Linkage and Association Mapping of Seed Size and Shape in Lentil
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The seed size and shape of lentil are important traits because they determine the market class, cooking time, and can influence quality and yield of milled lentils. Understanding the genetic control of seed size and shape can help breeders develop varieties with improved seed size and shape characteristics such as seed diameter, seed thickness and seed plumpness. The objectives were to determine the heritability of seed size and shape and identify the genomic regions controlling these traits. This involved i) developing a linkage map for the LR-18 population (CDC Robin x 964a-46) using a recently developed single nucleotide polymorphism (SNP) assay; ii) analyzing the LR-18 population for seed size and shape QTLs; iii) analyzing an association mapping panel for seed size and shape QTLs. Phenotyping trials were grown at two different locations in Saskatchewan, Canada. The mapping population was grown in two different years while the association panel was only grown in one. Seed diameter and thickness were measured using sieves and this data were used to calculate seed plumpness. Days to flowering was also recorded to determine if it had any effect on seed size or shape. A linkage map consisting of 537 SNPs, 10 SSRs and 4 morphological markers on seven linkage groups was constructed and used for the QTL analysis. The heritability estimates were high for seed diameter and seed plumpness (0.92 and 0.94, respectively) while for seed thickness and days to flowering they were more moderate (0.60 and 0.45, respectively). QTL analysis revealed QTLs on five of the seven linkage groups. The association mapping study revealed similar heritability estimates of 0.97, 0.62, 0.94, and 0.62 for seed diameter, seed thickness, seed plumpness and flowering time, respectively. There were 31 different significant marker trait associations, however only 5 of those were significant for both locations. Four of those five markers did not map in the LR-18 linkage map so their genomic locations are still to be determined. Results showed that there are key regions in the genome that control seed size and shape and flowering time in lentil. These markers could be used for marker-assisted selection or for further candidate gene analysis.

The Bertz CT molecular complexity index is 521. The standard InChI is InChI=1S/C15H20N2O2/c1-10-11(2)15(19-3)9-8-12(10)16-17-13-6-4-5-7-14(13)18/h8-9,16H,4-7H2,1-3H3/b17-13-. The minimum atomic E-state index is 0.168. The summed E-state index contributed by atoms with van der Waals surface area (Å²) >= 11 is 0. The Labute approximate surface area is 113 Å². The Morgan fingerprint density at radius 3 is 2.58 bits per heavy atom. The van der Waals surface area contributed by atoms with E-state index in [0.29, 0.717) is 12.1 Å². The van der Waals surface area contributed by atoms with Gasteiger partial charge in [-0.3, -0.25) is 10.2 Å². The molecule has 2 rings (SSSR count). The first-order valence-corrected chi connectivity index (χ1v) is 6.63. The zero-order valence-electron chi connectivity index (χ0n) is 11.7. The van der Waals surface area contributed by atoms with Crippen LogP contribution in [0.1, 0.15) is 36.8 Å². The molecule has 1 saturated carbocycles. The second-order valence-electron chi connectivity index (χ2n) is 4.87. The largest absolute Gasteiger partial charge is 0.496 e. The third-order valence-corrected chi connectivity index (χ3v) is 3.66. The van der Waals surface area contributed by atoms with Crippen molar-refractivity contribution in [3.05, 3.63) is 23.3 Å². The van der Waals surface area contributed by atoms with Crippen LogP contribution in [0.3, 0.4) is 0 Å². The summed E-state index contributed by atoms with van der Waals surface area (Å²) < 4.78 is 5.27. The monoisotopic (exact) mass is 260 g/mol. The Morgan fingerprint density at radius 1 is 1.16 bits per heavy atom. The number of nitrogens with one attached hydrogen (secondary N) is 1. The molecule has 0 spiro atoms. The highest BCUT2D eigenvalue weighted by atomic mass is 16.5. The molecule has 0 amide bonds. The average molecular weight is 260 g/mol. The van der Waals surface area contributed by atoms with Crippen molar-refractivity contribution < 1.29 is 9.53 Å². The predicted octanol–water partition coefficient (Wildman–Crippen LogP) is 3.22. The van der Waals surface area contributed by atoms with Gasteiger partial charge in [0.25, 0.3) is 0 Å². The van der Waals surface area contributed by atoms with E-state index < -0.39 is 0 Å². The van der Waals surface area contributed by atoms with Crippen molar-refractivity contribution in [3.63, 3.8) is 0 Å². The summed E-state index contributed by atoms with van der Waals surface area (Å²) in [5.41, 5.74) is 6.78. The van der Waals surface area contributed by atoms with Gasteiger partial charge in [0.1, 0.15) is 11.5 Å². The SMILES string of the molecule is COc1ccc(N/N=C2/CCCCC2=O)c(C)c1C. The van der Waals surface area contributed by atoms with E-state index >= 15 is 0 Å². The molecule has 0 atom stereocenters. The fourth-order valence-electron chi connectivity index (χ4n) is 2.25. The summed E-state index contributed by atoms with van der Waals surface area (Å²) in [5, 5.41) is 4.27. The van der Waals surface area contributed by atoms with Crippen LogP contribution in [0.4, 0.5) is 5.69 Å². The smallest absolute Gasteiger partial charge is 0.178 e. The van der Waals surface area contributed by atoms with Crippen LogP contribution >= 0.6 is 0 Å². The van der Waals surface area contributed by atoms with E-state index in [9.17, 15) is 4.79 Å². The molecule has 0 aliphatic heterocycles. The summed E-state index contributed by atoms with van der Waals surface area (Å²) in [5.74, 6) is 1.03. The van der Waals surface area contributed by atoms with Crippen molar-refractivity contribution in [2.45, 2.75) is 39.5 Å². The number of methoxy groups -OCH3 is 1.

DegreeMaster of Science (M.Sc.)
ProgramAgricultural and Bioresource Engineering
CommitteeBeattie, Aaron; Vandenberg, Albert; McGee, Rebecca; Coulman, Bruce
Copyright DateApril 2013
Quantitative Trait Loci (QTL) Linkage Disequilibrium (LD) Marker-Assisted Selection (MAS)